By Heidi Shott
At the very end of June I sat with my parents on the front porch of the old family farm in rural upstate New York. Three weeks before, my father had been out mowing on the tractor. Three weeks hence, he would be dead.
“Twenty years ago when my brother was at the end,” he recalled, “Doc Redding came and gave him a shot.” My mother, sitting in dad’s shadow on the porch, caught my eye and shook her head slightly. “No, I was there,” her eyes told me. “It wasn’t like that.”
“You could stop eating and drinking,” I offered. “That might be a gentle way for you to go, a way you can control.” I paused, despairing over this conversation. “Dad, the Doc Reddings of the world are gone.”
My father’s reprieve from the lung cancer that had spread to his brain and other vital body parts was over. He was fading fast, and that’s why my young boys and I had returned. Dad took pleasure in watching the children play on the floor, and he and I critiqued the political ads on television. I drank tea with my mom in the kitchen. My childhood home was transformed into one of those quiet houses I remember from hospice volunteering where death was imminent and everyone was uncharacteristically gentle with one another.
The day after we returned to Maine, a pneumonia crisis scared my parents silly and they hoofed it to the hospital in the middle of the night. He stayed a week, and at the end of that time a decision needed to be made. I drove back to New York alone.
We decided to place him in a Lutheran nursing home for palliative care: no drugs, no forced food, no IV fluids, just morphine and comfy tactics. He was sleeping a lot and, mid-way through his hospital stay, he had stopped making much sense. The Lutheran home seemed like the right move.
While waiting for the ambulance that would take him there, we sat in the hospital room and held hands. His eyes were closed, and he seemed to be listening to someone… smiling, nodding, commenting now and again. At one point he scratched his wrist, looked at me with a broad smile and said, “Isn’t this fun?”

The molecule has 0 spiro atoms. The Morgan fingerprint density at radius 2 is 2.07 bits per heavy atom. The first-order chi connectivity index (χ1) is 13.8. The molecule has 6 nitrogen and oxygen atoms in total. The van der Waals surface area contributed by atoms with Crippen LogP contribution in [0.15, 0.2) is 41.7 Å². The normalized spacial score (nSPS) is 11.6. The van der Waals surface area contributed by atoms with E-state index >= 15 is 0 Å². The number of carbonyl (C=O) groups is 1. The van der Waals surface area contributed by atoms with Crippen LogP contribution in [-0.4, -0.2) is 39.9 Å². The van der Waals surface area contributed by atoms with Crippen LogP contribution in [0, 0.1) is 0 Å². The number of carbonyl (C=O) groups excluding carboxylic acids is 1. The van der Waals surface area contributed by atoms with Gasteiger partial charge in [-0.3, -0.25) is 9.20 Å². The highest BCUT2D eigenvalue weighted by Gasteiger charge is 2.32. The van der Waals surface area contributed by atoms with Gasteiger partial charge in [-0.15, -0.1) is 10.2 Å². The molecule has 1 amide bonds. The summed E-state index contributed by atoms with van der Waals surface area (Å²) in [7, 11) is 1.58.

“What is it, Dad? Is it like a movie?”
“Yes, sort of,” he said, returning to his inside place.
“A movie of your life?” I fished around.
“Yes,” he murmured. Gone, but bemused. I hummed the big band tunes of the forties and let what was happening sink in. This was a big life moment here. The dying itself was a journey, a thin period when what we know as life and something else briefly intersect. I was invited to a little moment in his journey toward the something else.
Then suddenly I was disinvited. After he settled into the nursing home, I went to sit with him in the evening. He seemed restless, and when a nurse came in he said to her, “Would you please ask my daughter to leave.” Nonplussed, I left the room and leaned against the wall watching the long-term residents cruise the corridors in their wheelchairs. After a few moments the nurse came out and said, “He said he doesn’t want you to see him die, but I told him I didn’t think he was going anywhere tonight and he’s agreed to let you back in.”
The next day I returned and was greeted with, “Oh shit. You came back.” This wasn’t going at all like I had planned. How was I to be the wonderful, caring daughter when he had an attitude like that? Awhile later some noisy nursing assistants came to take his untouched lunch tray. Dad woke fully, looked away to the window, and said with strained patience, “Would you please go? Would you please get into your car and go back to Maine. I can’t relax with you here.”